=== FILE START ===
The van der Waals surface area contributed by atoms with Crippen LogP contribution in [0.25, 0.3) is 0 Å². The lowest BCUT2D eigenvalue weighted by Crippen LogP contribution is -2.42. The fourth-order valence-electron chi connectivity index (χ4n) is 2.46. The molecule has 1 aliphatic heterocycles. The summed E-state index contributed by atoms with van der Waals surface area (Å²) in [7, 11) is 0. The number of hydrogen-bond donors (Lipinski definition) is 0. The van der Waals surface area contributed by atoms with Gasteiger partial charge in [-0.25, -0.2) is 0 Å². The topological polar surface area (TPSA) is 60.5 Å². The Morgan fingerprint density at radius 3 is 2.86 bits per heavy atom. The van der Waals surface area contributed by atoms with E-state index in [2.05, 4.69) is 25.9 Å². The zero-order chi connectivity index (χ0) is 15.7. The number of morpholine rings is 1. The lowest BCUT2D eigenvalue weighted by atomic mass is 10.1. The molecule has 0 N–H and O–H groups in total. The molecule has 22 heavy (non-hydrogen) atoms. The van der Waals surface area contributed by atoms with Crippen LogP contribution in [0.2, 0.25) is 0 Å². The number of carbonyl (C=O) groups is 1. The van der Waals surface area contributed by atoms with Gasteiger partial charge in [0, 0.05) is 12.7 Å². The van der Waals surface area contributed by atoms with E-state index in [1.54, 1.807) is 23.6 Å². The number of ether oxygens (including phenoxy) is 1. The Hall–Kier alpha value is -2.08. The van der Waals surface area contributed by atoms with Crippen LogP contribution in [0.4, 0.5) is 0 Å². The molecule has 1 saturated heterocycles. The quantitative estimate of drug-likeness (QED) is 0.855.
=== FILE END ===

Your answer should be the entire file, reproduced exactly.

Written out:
The van der Waals surface area contributed by atoms with Crippen LogP contribution in [0.25, 0.3) is 0 Å². The lowest BCUT2D eigenvalue weighted by Crippen LogP contribution is -2.42. The fourth-order valence-electron chi connectivity index (χ4n) is 2.46. The molecule has 1 aliphatic heterocycles. The summed E-state index contributed by atoms with van der Waals surface area (Å²) in [7, 11) is 0. The number of hydrogen-bond donors (Lipinski definition) is 0. The van der Waals surface area contributed by atoms with Gasteiger partial charge in [-0.25, -0.2) is 0 Å². The topological polar surface area (TPSA) is 60.5 Å². The Morgan fingerprint density at radius 3 is 2.86 bits per heavy atom. The van der Waals surface area contributed by atoms with E-state index in [2.05, 4.69) is 25.9 Å². The zero-order chi connectivity index (χ0) is 15.7. The number of morpholine rings is 1. The lowest BCUT2D eigenvalue weighted by atomic mass is 10.1. The molecule has 0 N–H and O–H groups in total. The molecule has 22 heavy (non-hydrogen) atoms. The van der Waals surface area contributed by atoms with Crippen LogP contribution in [0.2, 0.25) is 0 Å². The number of carbonyl (C=O) groups is 1. The van der Waals surface area contributed by atoms with Gasteiger partial charge in [0, 0.05) is 12.7 Å². The van der Waals surface area contributed by atoms with E-state index in [1.54, 1.807) is 23.6 Å². The number of ether oxygens (including phenoxy) is 1. The Hall–Kier alpha value is -2.08. The van der Waals surface area contributed by atoms with Crippen LogP contribution in [0.4, 0.5) is 0 Å². The molecule has 1 saturated heterocycles. The quantitative estimate of drug-likeness (QED) is 0.855.